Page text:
• Be Flexible. Blended families have many moving parts, and therefore you must be flexible within the structure you have established.  This is especially true in the matter of visitation schedules. Make the schedule so that it benefits the children most – not you or your plan.  Nothing is more important than their sense of well-being and security.  It is ideal if their other parent is flexible as well so that wise decisions can be made in their best interest.
  • Open Lines of Communication.  This begins with you and your mate.  If you cannot communicate well, there is little hope for the successful blending of your families. If you need better communication skills, a coach or a marriage seminar may be most helpful.  Likewise, the kids need a platform by which they know that they are heard and validated.  Knowing that their parent/stepparent listens to them and values their thoughts and opinions is very powerful.
  • Have Respect for All. Treating each other with respect is one of the boundaries that should be established in every home to establish a healthy family.  Everyone should be held responsible for respecting all other members of the family.
  • Build a Relationship before Discipline. The stepparent’s primary responsibility, especially in the early stages, is to build a relationship – a heart connection- with the stepchild(ren). It is usually best for the natural parent to administer discipline at the beginning of the new family’s blending.  This prevents unnecessary resentments from the child toward the stepparent. Building a relationship bridge first will give the stepparent the ability to discipline later as needed effectively.
  • Allow Children to Grieve. They have suffered a loss of the life they knew and need the time and space to process that grief. Even if the situation was not healthy, it was what they learned.  Changes bring a sense of loss and grief. They may grieve throughout their lives, especially during holidays, graduations, weddings, and other special occasions.  It doesn’t mean that they don’t love their new blended families or stepparents.  Acknowledging and validating their feelings will strengthen their bond with you, their parent/stepparent.
  • Keep Traditions and Make New Ones. If possible, keep the traditions that the kids are used to, but don’t fail to establish new ones unique to their new family. Customs, rites, and rituals develop lasting bonds between family members.  Starting a game night, choosing new foods for holiday menus, creating new bedtime rituals, developing new catchphrases – all of these and more can become part of your shared family experience.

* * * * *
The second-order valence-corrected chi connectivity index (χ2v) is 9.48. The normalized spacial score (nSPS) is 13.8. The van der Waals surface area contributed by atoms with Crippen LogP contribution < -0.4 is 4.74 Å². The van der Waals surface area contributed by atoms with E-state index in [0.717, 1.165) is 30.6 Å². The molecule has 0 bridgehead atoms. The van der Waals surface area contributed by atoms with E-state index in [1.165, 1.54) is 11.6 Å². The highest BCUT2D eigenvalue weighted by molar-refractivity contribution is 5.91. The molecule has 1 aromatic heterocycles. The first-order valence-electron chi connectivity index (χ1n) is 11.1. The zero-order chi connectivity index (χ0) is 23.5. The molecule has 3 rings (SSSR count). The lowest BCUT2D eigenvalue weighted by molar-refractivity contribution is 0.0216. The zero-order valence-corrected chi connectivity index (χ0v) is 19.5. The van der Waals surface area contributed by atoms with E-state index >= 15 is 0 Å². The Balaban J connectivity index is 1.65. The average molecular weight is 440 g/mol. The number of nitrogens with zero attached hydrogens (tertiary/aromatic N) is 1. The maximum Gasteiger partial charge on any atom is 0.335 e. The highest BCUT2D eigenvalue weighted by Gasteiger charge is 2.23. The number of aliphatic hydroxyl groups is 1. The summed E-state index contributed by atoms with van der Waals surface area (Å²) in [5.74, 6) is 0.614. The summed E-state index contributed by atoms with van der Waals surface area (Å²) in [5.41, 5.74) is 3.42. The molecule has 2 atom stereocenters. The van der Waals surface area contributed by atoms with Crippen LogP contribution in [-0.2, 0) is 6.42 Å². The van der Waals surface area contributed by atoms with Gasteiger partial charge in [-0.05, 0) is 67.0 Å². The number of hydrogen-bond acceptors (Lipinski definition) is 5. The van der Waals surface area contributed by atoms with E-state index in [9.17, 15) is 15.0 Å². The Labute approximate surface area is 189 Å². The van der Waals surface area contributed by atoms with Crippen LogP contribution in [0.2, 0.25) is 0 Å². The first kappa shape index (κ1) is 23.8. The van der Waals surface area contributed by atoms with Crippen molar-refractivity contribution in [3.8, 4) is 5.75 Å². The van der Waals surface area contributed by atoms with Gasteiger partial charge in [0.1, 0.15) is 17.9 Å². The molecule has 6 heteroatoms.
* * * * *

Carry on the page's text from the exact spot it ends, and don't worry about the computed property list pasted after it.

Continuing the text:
• Make Special Arrangements. This is particularly important for the kids who live part-time with each original parent. Make sure that there are dedicated spaces for their clothes, toothbrush, toys, etc.  They need to feel that they belong and that they are a part of this family as well.
  • Keep ALL Parents involved. Of course, the ideal is for all parents, step or otherwise, to be involved and cooperative for children.  Even if you cannot be friends with your former spouse, you must do all you can to keep things amicable and friendly.
  • Develop a Support System. Many have found that a community of faith helps deal with the challenges of life and parenting. There are also support groups and ministries whose focus is blended or stepfamilies.  A quick internet search will find several.  Don’t go it alone! It would help if you had the encouragement and insight that can come from others in like situations.
  • Stay Committed! You will want to quit at times. Don’t!  It has been said that in a blended family, the honeymoon comes at the end rather than at the beginning. If you and your mate persevere, you and your children will enjoy the benefits of a beautifully blended and loving family.

Need guidance in family concerns? We’re here to help.


About the author 

love recon

Start Saving Your Relationship Today

Get our FREE 3-day guide and find out how
your marriage will change
in ways you've always dreamed.